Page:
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no. 22

The History of the Mass and Holy Mother Church
Pope Blessed Eugene III: The Last of the Crusaders for Reform
installment forty six
INTRODUCTION:     Elected amid battle-raged Romans fighting Romans, Pope Blessed Eugene III's papacy was filled with military turmoil. This last of the reform Popes, who had upheld the ideals of Pope Gregory VII, launched the ill-thought-out Second Crusade which ended in disaster and plunged Europe into despair. The Old World had slowly been coming out of the Dark Ages but the resounding defeat at Edessa at the hands of the ruthless Turks had shaken the confidence of all Europeans. To the rescue on the British Isles came the Blessed Mother who promised to Saint Simon Stock protection for all through the Scapular. Meanwhile, on the continent Eugene, guided by the wise and holy Saint Bernard of Clairvaux did all in his power to reinstill confidence in the power and mercy of the Church and to resolve to uphold all Christ's One, True Church taught. His pontificate lasted eight and a half years and marked the last hurrah for the line of reform popes.
Pope Blessed Eugene III: The Last of the Crusaders for Reform
Installment Forty Six
     No sooner had Pope Lucius II died in a stone fight (as we detailed in the last installment) then the conclave met under the protective shield of the Frangipani family at the Monastery of Saint Caesarius to immediately elect a surprise and surprised nominee - the Cistercian abbot Bernardo Pignatelli. This cloistered, holy man was taken back at his selection and felt unworthy because of his inexperience, but nevertheless the cardinals in all haste to Pierleoni clan at bay, insisted and thus this humble abbot became the one hundred and sixty seventh successor to Peter in the long line of Popes. He chose the name Pope Eugene III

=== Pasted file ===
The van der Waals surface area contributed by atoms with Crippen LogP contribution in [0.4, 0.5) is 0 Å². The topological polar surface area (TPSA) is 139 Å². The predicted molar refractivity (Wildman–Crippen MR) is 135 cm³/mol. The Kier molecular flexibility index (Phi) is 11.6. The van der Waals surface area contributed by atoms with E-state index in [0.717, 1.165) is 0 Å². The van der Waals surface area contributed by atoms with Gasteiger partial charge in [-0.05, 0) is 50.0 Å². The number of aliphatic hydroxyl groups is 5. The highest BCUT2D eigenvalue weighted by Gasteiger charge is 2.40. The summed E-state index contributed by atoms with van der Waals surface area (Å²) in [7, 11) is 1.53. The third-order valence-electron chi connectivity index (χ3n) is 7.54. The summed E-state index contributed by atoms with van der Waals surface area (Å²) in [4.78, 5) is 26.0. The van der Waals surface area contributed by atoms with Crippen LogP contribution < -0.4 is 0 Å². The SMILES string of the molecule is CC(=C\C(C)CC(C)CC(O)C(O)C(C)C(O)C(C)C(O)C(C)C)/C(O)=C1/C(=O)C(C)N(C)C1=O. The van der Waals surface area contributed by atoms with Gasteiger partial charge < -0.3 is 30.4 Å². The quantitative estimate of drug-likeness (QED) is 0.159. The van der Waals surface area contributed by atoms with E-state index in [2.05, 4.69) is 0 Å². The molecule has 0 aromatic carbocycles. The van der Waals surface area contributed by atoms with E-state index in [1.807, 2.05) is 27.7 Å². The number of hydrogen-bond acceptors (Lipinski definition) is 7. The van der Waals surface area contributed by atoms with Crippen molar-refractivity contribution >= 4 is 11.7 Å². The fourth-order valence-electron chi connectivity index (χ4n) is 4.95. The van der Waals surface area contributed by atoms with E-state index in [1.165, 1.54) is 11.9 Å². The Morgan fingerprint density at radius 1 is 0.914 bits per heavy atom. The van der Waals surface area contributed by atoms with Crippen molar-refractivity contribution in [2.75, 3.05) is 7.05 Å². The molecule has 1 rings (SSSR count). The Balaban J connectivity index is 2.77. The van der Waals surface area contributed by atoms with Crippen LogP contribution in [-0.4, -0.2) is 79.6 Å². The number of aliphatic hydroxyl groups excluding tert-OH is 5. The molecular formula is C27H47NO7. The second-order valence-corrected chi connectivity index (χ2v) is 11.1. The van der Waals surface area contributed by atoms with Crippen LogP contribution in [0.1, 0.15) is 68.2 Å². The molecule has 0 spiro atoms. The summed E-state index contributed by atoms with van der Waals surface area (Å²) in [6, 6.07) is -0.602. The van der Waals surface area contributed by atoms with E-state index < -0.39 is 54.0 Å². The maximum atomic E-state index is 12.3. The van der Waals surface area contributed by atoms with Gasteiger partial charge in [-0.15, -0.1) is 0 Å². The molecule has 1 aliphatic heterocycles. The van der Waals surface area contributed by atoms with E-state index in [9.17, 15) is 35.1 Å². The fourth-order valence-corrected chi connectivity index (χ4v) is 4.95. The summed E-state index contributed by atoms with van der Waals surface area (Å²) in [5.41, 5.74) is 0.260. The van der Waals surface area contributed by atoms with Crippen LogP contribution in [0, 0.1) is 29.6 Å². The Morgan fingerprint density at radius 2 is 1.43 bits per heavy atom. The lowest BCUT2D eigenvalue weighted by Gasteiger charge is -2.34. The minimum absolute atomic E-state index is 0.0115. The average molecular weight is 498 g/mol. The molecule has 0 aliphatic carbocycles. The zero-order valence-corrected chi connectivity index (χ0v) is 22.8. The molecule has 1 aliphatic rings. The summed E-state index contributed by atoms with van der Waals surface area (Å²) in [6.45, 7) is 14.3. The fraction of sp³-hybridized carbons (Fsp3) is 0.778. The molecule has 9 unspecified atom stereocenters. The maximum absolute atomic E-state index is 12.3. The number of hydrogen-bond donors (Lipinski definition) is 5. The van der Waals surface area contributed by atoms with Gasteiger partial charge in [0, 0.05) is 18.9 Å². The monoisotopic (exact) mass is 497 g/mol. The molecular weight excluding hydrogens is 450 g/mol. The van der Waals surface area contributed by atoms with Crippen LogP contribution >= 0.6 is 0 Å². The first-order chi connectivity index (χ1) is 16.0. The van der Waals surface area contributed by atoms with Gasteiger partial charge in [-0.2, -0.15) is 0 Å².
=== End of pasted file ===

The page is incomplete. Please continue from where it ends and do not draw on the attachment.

Born in Pisa, Italy in the late eleventh century, he became a monk at Clairvaux in the 1130's due to the tremendous influence of Saint Bernard of Clairvaux and remained there until Pope Innocent II asked Bernard to send Cistercians to Rome. Eugene was the first, heading a band of monks who settled at the Monastery of Saints Vincenzo and Anastasio just outside Rome. The fruits of his work were already evident in increasing vocations when Eugene was taken from the cloistered walls to the throne of Peter. Fearing reprisal from the Pierleoni mob and escorted by their rival - the Frangipani soldiers, the cardinals escorted Eugene to Farfa just north of Rome so that he could officially be consecrated Pope without incident. There he remained until Roman envoys offered a peace treaty, inviting him to return to Rome for they had come to realize that the Patrician Giordano Pierleoni was not living up to his promises and had let Rome fall more into ruin than before his takeover. The populace had turned against the brother of the now-deceased antipope Anacletus II. Hope sprung on the horizon when Eugene returned to Rome to celebrate Christmas in 1145 for it looked as though the Pierleoni power had run its course. Though the people were able to depose Giordano's office of Patrician, they were so unorganized with no one in charge that chaos eventually gained the upper hand. Less than a month later, seeking a more peaceful atmosphere, Eugene vacated Rome once again, opting to return to Viturbo. During his short stay in Rome Eugene received the alarming news that the Turks had captured the crusader stronghold at Edessa in southeast Turkey. Moved to respond, he issued a papal bull, sending it to King Louix VII of France and Holy Roman Emperor Conrad III of Germany, proclaiming the formation of a second crusade with St. Bernard commissioned to preach the crusade.